Two easy ways to customize the ribbon interface

If the ribbon doesn't provide easy access to the options you use the most, put them on the QAT or add a new group to the ribbon.

Most of us are acclimated to the ribbon (finally) but if the ribbon's still not working for you, you're not stuck. You can add options to the Quick Access Toolbar (QAT) or customize the ribbon (in 2010) for convenience or efficiency (or both).

For instance, one of the options Word users miss the most is the Styles control - that dropdown on Word 2003's toolbar that lets you apply styles with just a click or two. On the other hand, 2010's Styles gallery isn't quite as user-friendly. With that in mind, I'll show you two ways to add the Styles dropdown to the ribbon interface. We'll be working in Word, but you can use these same techniques in other Office applications.

Customize the QAT

The QAT resides in the top-left corner of the screen (or just below the ribbon). Add options that are hard to find, that you use often, or that aren't on the ribbon at all, such as the 2003 Style control. To add the 2003-version Style control to the QAT, do the following:

  1. Choose More Commands from the QAT's dropdown list.
  2. In the resulting dialog, select Commands Not In The Ribbon from the Choose Commands From dropdown.
  3. Find and select Style in the resulting list.
  4. Click Add (between the two lists).
  5. Click OK to return to Word, where you'll find the Style control on the QAT.

Create a custom tab

Another alternative is to create a custom group (or tab) if you're using Office 2010 (you can't easily customize the 2007 ribbon). It makes sense to add the Style dropdown to the Font tab by adding a new group, rather than creating a new tab. You can accomplish that task as follows:

  1. Click the File tab and choose Options. In the left pane, select Customize Ribbon. Or, use the QAT's dropdown, choose More Commands and then select Customize Ribbon.
  2. In the resulting dialog box, select Font under the Home tab in the Main Tabs list.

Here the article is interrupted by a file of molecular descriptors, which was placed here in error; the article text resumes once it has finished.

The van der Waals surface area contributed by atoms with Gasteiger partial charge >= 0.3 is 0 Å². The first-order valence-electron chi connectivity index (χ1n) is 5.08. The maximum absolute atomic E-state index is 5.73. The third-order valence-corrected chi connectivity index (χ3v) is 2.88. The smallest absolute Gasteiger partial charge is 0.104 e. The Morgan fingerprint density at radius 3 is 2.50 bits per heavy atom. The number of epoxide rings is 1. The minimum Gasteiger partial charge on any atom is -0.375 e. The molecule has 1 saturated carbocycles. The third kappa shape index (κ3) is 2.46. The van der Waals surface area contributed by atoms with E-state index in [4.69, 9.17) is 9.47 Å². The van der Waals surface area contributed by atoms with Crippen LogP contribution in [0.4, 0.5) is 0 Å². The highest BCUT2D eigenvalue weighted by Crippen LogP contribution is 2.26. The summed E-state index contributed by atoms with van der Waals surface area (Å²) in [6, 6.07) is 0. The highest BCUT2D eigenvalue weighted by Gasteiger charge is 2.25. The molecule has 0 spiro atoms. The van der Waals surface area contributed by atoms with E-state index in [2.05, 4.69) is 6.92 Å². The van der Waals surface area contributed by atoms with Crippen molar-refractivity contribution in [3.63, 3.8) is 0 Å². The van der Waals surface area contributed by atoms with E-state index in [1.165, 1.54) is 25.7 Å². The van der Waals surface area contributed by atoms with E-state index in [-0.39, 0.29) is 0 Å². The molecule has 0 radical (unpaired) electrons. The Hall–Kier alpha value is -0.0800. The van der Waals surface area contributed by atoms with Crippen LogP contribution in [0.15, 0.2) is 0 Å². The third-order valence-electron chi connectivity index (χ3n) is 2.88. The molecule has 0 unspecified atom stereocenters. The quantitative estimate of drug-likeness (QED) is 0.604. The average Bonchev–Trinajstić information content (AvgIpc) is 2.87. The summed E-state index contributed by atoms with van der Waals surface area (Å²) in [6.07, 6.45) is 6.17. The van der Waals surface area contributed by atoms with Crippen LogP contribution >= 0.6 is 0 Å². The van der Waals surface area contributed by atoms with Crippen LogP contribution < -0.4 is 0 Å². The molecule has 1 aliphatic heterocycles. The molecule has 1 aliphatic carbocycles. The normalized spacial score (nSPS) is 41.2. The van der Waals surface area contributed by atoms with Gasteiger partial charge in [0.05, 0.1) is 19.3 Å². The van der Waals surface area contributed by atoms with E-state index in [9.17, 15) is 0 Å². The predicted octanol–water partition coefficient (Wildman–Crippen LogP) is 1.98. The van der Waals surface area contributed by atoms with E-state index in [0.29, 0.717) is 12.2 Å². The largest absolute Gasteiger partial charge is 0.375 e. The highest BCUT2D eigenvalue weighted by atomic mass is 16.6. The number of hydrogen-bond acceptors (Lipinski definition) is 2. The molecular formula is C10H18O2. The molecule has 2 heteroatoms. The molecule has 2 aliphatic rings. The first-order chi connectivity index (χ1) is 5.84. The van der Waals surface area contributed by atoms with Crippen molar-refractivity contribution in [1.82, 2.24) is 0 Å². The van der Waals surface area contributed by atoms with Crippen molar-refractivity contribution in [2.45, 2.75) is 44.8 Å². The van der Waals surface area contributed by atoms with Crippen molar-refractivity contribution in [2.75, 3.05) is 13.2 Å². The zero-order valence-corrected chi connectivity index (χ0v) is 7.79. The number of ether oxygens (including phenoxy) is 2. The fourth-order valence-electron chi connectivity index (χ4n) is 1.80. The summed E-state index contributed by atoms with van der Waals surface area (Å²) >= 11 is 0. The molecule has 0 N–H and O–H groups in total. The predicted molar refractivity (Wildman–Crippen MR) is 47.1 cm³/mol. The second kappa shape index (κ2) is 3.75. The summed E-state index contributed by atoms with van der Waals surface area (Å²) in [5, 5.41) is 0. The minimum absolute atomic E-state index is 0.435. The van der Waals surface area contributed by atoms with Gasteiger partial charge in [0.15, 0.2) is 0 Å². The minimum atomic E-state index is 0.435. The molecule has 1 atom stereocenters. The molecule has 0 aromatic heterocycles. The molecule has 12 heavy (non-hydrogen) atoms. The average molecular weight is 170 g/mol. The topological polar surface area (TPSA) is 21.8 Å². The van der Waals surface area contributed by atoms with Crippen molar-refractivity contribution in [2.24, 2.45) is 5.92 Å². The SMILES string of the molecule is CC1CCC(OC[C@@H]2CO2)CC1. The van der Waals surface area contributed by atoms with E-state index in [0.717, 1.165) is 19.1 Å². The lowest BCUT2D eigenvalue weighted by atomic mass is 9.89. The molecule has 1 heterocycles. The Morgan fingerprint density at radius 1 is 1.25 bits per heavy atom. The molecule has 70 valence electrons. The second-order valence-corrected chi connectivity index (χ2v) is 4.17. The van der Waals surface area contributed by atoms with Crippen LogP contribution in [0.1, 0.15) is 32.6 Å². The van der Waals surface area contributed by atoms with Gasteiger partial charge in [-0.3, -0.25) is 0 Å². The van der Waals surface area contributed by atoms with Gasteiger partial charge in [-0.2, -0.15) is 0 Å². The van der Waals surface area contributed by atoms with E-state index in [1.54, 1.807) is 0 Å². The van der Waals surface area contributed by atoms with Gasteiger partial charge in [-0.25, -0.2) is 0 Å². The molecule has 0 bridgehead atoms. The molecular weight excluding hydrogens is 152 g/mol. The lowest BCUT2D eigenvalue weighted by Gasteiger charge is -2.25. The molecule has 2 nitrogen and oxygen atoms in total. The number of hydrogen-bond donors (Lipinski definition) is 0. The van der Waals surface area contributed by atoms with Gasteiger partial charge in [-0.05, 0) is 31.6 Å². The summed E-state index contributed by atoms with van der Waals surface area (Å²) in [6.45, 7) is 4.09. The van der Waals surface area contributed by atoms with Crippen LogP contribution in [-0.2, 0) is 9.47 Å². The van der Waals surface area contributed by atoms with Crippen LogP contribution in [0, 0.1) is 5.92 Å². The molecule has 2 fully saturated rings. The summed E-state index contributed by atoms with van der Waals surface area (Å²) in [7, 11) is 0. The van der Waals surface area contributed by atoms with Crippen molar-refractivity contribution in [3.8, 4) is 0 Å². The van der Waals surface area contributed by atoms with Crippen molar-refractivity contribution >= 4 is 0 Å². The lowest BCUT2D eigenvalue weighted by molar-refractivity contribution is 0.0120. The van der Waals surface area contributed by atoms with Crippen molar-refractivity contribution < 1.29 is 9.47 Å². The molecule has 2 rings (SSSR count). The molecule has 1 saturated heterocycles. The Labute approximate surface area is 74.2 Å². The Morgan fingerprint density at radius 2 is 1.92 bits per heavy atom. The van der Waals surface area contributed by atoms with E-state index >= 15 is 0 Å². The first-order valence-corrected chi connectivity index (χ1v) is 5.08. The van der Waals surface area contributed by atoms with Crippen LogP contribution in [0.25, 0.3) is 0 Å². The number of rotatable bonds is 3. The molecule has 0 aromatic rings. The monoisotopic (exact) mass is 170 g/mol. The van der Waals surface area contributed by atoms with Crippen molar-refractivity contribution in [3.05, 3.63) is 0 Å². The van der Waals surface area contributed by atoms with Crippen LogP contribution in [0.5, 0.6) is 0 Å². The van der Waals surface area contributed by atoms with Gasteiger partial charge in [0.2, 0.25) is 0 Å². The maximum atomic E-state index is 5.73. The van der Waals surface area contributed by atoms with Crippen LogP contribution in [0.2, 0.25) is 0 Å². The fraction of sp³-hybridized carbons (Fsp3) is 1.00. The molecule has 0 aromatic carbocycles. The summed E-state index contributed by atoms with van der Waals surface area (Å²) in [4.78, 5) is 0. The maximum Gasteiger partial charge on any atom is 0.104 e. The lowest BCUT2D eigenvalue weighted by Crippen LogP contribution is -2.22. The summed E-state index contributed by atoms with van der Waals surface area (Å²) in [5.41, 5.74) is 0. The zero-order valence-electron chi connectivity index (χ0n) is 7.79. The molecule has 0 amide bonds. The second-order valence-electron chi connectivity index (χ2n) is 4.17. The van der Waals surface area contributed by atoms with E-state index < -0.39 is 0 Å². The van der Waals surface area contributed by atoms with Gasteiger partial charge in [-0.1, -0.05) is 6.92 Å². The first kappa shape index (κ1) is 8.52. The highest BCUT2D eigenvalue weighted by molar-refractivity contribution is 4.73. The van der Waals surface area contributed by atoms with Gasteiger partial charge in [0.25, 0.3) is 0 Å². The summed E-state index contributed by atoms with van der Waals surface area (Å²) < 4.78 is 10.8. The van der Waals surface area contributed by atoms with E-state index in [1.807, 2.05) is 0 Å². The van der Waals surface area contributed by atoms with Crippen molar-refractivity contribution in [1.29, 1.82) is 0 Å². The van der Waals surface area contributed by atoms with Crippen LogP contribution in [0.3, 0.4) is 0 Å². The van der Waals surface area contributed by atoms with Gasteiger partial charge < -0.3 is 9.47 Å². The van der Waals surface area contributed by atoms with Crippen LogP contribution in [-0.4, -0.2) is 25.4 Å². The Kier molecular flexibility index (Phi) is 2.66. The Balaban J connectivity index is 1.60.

3. Click New Group (at the bottom of the list). You can rename the new group if you like by right-clicking it, but we won't do that now.
  4. To add Style to the new group, choose Not In The Ribbon from the Choose Commands From dropdown.
  5. Find and select Style in the resulting list.
  6. With the new group in the Main Tabs list (still) selected, click Add. Doing so will add Style to that group's list.
  7. Click OK to return to Word, where you'll find the Style control in a new group on the Font tab.

In step 3, we added a new group to an existing tab. You could just as easily create a custom tab and add options using the same method described above. In addition, we didn't give the new group a name - that's something you might want to do. Simply right-click New Group in the Main Tabs list, choose Rename, and enter a meaningful name.

Adding a custom group (or tab) will impact the ribbon a bit, so be prepared. You might not like the result. You can also use the arrows to the right of the Main Tabs list to move the new group within the tab or to move the new tab on the ribbon.

You can use both methods to group your favorite options or to gain quick access to 2003 options that are no longer available via the interface. Deciding between the QAT and a new tab will be more difficult than making either happen!


Susan Sales Harkins is an IT consultant, specializing in desktop solutions. Previously, she was editor in chief for The Cobb Group, the world's largest publisher of technical journals.

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